“If you want to tell grown-up fairy tales, you have to look for the dark side.”
— Juan Antonio Bayona
The Wall Street Journal published a grown-up fairy tale Tuesday. They certainly looked for the dark side. What they found was Dan Snyder.
The Journal’s interview with the Washington Football Team owner opened with an explanation of sorts — his “Happy Thanksgiving” comment in December 2019 at the press conference announcing the hiring of coach Ron Rivera.
“I didn’t read the part where it said, ‘We started this journey on Thanksgiving,’” Snyder told Journal reporter Andrew Beaton — “we started this journey” being so difficult to remember and all.
Then, in a piece of work that should embarrass anyone associated with this media operation, we read about the burden of the billionaire owner “attempting to reform a culture,” as if he was some sort of innocent bystander while decades of dysfunction, destruction and deceit has wrecked this one-time premier NFL franchise.
“Before all of that could change, Dan Snyder acknowledges that he had to change himself and become more deeply involved than in the past, when he was often distant from the management of his franchise.”
Someone who doesn’t work for the Washington Football Team actually wrote that. Someone who works for a major newspaper.
“We regret not being eyes-open enough,” Snyder said.
Got to give the Journal reporter credit for not leaving the room in a laughing fit after that one.
The notion that Dan Snyder needs to be more involved in this franchise is the farthest thing from reality that any fairy tale could conjure up.
To have to go through the litany of sins he has committed with his constant meddling must have been too much of a burden for the Wall Street reporter to point out in the story — the destruction of Robert Griffin III, the drafting of Dwayne Haskins, the coaching hires, firings and battles.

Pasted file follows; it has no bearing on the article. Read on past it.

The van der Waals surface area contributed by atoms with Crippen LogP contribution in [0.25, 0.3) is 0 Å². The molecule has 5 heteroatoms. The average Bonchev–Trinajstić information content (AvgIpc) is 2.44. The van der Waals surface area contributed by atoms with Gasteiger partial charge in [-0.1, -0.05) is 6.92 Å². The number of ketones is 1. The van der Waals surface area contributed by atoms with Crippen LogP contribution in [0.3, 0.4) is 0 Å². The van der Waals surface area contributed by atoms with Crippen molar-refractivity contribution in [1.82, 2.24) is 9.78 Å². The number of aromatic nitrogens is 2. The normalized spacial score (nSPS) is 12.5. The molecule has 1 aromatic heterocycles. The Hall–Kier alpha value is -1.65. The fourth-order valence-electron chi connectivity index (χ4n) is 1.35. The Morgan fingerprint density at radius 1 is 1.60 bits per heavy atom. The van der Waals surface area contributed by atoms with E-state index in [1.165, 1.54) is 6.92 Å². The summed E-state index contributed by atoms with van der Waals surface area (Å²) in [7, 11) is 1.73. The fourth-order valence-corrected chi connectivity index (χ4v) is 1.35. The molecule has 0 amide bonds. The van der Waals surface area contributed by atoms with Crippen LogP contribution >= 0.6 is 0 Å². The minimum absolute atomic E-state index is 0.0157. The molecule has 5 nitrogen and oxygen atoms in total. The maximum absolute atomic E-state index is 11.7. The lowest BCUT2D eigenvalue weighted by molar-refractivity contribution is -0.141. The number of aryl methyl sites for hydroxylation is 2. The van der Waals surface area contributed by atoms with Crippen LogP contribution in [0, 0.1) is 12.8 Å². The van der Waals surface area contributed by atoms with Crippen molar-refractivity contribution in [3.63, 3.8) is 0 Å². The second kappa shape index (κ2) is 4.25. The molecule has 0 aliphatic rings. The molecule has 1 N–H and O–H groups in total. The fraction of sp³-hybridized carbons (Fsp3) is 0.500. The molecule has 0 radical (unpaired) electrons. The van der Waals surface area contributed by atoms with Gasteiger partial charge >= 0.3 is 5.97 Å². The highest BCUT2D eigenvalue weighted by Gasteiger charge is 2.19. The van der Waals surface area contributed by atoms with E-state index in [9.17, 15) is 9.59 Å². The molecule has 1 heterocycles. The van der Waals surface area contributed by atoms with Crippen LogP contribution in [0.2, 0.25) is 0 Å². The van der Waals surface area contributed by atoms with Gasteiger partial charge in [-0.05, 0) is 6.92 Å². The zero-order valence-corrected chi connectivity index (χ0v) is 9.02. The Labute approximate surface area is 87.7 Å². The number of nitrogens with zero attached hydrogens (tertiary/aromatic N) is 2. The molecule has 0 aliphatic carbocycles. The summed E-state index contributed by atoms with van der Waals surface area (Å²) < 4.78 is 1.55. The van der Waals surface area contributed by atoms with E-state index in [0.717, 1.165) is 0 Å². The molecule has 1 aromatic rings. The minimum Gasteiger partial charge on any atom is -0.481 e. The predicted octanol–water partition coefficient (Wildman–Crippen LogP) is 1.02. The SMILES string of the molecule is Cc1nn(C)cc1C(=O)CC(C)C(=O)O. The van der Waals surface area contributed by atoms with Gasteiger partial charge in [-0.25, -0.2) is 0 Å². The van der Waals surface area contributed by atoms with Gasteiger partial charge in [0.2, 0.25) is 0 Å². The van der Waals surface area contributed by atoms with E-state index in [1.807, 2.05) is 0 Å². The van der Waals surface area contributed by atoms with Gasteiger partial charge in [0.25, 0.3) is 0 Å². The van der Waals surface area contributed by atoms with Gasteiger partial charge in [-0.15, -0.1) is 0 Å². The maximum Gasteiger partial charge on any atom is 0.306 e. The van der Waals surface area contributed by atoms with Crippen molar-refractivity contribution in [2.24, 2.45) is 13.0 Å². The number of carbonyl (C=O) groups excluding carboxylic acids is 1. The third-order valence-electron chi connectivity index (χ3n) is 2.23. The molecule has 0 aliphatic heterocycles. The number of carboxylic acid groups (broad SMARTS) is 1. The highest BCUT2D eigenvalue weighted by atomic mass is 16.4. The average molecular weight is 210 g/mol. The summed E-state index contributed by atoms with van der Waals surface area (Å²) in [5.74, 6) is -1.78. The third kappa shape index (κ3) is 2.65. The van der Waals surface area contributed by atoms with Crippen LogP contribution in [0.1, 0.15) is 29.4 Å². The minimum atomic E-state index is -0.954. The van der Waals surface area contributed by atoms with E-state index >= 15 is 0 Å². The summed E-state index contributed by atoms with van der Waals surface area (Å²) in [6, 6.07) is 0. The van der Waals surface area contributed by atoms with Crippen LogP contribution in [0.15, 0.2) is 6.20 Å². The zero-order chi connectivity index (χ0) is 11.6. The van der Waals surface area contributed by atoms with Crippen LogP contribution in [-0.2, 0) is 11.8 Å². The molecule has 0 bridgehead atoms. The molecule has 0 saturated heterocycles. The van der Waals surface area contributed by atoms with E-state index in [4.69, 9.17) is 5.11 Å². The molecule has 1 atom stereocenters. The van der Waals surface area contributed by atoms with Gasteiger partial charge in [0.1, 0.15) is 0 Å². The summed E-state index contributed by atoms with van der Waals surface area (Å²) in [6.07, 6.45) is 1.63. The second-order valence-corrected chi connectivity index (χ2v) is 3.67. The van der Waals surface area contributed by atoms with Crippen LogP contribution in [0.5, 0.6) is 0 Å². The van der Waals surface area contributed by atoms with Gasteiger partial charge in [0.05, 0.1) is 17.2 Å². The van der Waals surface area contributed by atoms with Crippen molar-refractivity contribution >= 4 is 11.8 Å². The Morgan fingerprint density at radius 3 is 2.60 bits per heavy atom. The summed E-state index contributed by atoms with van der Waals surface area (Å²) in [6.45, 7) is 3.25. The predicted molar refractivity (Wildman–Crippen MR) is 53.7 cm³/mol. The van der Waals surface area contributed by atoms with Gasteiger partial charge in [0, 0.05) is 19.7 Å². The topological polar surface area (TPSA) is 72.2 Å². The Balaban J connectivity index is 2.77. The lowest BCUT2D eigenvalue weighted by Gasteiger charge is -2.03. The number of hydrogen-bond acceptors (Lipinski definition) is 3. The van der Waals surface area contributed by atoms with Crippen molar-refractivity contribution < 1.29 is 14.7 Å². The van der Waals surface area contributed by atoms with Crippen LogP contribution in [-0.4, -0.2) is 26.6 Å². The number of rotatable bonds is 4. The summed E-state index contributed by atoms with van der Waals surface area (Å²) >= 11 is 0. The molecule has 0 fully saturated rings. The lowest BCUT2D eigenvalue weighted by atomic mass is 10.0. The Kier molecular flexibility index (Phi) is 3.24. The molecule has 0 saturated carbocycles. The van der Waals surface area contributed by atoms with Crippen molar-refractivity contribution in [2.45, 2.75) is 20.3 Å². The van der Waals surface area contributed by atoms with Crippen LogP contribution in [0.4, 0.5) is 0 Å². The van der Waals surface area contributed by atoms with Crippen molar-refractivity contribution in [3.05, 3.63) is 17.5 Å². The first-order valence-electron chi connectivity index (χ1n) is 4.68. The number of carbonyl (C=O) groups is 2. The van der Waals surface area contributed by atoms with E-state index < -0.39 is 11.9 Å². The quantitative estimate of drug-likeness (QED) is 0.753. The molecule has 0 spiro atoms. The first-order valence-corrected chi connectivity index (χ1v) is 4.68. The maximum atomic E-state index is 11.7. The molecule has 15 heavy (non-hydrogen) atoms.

It’s exhausting. Who has the time to go into all that? The Wall Street Journal didn’t.
If somehow there is a defense that Snyder was only referring to the business side of the franchise — well, see Brian Lafemina and the crew of professionals he brought in to turn around the franchise’s demise in 2018, only to fire them eight months later.
Was all that a surprise to Snyder?
Eyes-open enough? To see what? This owner has a big blind spot — himself.
It’s always someone else’s fault. It’s Bruce Allen’s fault. It’s Mike Shanahan’s fault. It’s the minority owners’ fault — check out this reference at the end of this fairy tale: “In addition, Snyder took one step that makes it clear that, going forward, there is no one else to blame if things go wrong. He settled his protracted dispute with his limited partners by buying them out.”
I had no idea Fred Smith, Dwight Schar and Robert Rothman were so much to blame for all the franchise woes. No more, I guess.
There is no mention of “I” — Snyder referring to himself. There never is. It is only “we” — like he was some sort of clueless victim in all this.
His wake-up call? October 2019, according to the Journal story.
“It was in October of 2019, months before the team was drowning in controversy, when Snyder says the first wake-up call came. Over and over, he heard a clip from a press conference held by then-team president Bruce Allen in which Allen was asked what he thought of the team’s culture. Allen described it as ‘damn good.’
“The team was 0-5 and had just fired its head coach. Snyder loved the question because he disagreed with the answer. “At that very moment, it triggered us to say: ‘We’ve got to fix our culture.’ Snyder says.”
That is one hell of a coma Snyder emerged from.
Now he has dragged his wife Tanya into it. It was revealed that Snyder has named his wife as the organization’s co-CEO.
I suspect this may be laying the groundwork for the fallout from the NFL’s Beth Wilkinson sexual harassment investigation into the franchise during the Snyder coma years. The results of that could lead to Snyder being suspended for a period of time as Washington Football owner. His wife now will be in place to continue their virtuous fight for culture change.
You can hear Thom Loverro on The Kevin Sheehan Show podcast.